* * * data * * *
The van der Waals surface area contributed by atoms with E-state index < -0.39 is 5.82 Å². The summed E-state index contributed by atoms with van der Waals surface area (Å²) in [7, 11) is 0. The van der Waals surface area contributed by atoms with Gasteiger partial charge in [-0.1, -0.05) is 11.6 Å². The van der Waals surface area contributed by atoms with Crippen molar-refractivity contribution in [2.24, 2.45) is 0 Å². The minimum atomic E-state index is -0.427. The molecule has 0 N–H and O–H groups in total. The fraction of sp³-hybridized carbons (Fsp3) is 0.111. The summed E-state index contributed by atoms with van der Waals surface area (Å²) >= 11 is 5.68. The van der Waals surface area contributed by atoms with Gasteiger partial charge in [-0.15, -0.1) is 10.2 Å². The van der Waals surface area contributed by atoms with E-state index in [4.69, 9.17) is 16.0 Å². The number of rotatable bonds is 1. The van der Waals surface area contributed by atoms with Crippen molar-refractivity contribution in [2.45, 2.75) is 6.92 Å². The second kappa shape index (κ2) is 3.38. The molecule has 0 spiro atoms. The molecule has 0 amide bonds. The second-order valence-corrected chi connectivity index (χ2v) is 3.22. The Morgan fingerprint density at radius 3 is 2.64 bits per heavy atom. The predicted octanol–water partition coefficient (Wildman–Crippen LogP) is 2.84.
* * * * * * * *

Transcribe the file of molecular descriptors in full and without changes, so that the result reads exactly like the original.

The van der Waals surface area contributed by atoms with E-state index < -0.39 is 5.82 Å². The summed E-state index contributed by atoms with van der Waals surface area (Å²) in [7, 11) is 0. The van der Waals surface area contributed by atoms with Gasteiger partial charge in [-0.1, -0.05) is 11.6 Å². The van der Waals surface area contributed by atoms with Crippen molar-refractivity contribution in [2.24, 2.45) is 0 Å². The minimum atomic E-state index is -0.427. The molecule has 0 N–H and O–H groups in total. The fraction of sp³-hybridized carbons (Fsp3) is 0.111. The summed E-state index contributed by atoms with van der Waals surface area (Å²) >= 11 is 5.68. The van der Waals surface area contributed by atoms with Gasteiger partial charge in [-0.15, -0.1) is 10.2 Å². The van der Waals surface area contributed by atoms with E-state index in [4.69, 9.17) is 16.0 Å². The number of rotatable bonds is 1. The van der Waals surface area contributed by atoms with Crippen molar-refractivity contribution in [2.45, 2.75) is 6.92 Å². The second kappa shape index (κ2) is 3.38. The molecule has 0 spiro atoms. The molecule has 0 amide bonds. The second-order valence-corrected chi connectivity index (χ2v) is 3.22. The Morgan fingerprint density at radius 3 is 2.64 bits per heavy atom. The predicted octanol–water partition coefficient (Wildman–Crippen LogP) is 2.84.